The wereda of Itang has a population of 33,609 (16,853 male, 16,756 female) while the town of Itang has a population of 3,649 (2038 male, 1611 female). The wereda administration, which provided the aforementioned figures during the missions field visit, also stated that the population, being mainly Protestants, consists of 75 % Anuak with a remaining population of Nuer people. Livelihood is predominantly determined by agriculture (maize and sorghum), while fishery and, to a minor extent, pastoralist activities are also pursued.
Itang town is located on the banks of the Baro river at a road distance of 53 kil ometres west of Gambella town. Access through a track following the Baro on its n orthern side is particularly difficult during the rainy season allowing passage b y 4WD vehicles and short-haul trucks only. Even these vehicles are facing the ri sk of getting stuck in one of the many mud pools on the way. A traveling time of two hours to cover the 53 kilometres can be considered as expeditious. Details are elaborated on at this point in order to illustrate the logistic constraints (more on this below), when i t comes to deliver (relief) goods or to launch assessment missions to the area.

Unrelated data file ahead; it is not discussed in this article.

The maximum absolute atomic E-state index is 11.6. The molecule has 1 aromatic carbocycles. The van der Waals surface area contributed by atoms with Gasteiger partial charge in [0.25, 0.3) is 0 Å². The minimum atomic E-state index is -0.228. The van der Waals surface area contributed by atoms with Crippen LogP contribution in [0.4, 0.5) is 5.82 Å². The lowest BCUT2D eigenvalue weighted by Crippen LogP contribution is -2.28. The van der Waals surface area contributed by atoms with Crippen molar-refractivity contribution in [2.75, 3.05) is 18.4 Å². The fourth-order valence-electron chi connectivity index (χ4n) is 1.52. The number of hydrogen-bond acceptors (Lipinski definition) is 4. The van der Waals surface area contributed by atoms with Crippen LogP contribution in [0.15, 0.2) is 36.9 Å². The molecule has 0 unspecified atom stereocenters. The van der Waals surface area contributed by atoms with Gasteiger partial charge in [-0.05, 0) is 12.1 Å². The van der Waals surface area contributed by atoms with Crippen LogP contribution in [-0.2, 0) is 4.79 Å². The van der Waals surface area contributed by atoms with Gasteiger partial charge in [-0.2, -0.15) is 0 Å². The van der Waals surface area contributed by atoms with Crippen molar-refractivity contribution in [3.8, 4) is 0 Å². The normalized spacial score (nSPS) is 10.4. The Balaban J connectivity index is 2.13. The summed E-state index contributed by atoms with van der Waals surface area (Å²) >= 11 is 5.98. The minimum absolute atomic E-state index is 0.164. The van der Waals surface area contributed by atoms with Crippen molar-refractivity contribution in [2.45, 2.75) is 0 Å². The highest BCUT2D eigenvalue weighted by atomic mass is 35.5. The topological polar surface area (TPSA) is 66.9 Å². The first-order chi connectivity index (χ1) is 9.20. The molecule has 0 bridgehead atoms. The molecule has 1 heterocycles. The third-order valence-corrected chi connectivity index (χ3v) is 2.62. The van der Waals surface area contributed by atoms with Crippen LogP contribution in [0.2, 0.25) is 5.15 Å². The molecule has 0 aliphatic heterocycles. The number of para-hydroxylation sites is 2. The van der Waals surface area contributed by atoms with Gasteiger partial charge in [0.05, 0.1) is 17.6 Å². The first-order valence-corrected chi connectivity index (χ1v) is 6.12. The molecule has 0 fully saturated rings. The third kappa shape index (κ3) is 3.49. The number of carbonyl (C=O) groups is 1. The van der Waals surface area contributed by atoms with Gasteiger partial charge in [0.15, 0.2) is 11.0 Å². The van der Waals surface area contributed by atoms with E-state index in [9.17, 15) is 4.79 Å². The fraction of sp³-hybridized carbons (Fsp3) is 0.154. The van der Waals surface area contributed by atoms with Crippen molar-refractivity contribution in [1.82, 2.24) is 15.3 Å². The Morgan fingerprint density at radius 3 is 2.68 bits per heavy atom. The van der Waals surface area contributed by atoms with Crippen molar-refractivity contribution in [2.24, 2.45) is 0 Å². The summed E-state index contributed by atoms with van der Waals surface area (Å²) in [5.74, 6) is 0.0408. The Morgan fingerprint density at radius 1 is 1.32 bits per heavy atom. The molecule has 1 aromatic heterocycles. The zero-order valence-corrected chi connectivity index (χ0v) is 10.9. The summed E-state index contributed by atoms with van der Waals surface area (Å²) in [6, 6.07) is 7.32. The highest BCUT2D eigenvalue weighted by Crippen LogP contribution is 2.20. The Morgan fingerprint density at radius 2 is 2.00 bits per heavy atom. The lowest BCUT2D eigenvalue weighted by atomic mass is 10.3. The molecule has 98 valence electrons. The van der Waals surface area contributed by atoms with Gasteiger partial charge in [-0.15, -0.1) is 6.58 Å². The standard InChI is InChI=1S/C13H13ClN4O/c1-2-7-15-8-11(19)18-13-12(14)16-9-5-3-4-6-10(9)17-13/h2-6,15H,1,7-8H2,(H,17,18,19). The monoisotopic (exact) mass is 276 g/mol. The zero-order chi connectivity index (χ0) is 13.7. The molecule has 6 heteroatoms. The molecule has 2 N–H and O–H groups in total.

The mission visited Itang town on 24 September 1996, and walked extensively aroun d the area accompanied by regional and wereda officials (the latter led by the It ang wereda council President Obang Oriami). The overall picture presented a situa tion where, at the time of the visit, the floods were clearly receding and local residents busy draining their tukuls (some of them positioned very near the riverbank) and preparing to move back into their homes. However, considerable areas of the town and its surroundings were still found to be under water (at different levels between ankle deep and waist deep).
Around shelter facilities located just behind the wereda's administration buildin g, where at previous peak times up to 1,500 people sought temporary refuge in, pools of stagnant water were to be noted. A similar situation was to be found in the town's market, where swampy ground, stagnant water and still flooded areas we re observed with numerous houses standing in water. While the latest flood in Ita ng had occurred, according to local information, on 19 September, the partial recession of the waters has created hazardous sanitary conditions, particularly in the market area. Fish, som e meat, vegetables and wheat (the latter at a price of 1 birr per 800 grams) were on sale in the market but no sorghum or maize was available, although both are l ocally cultivated staple crops. According to wereda officials, all local agricult ural production was destroyed by the floods.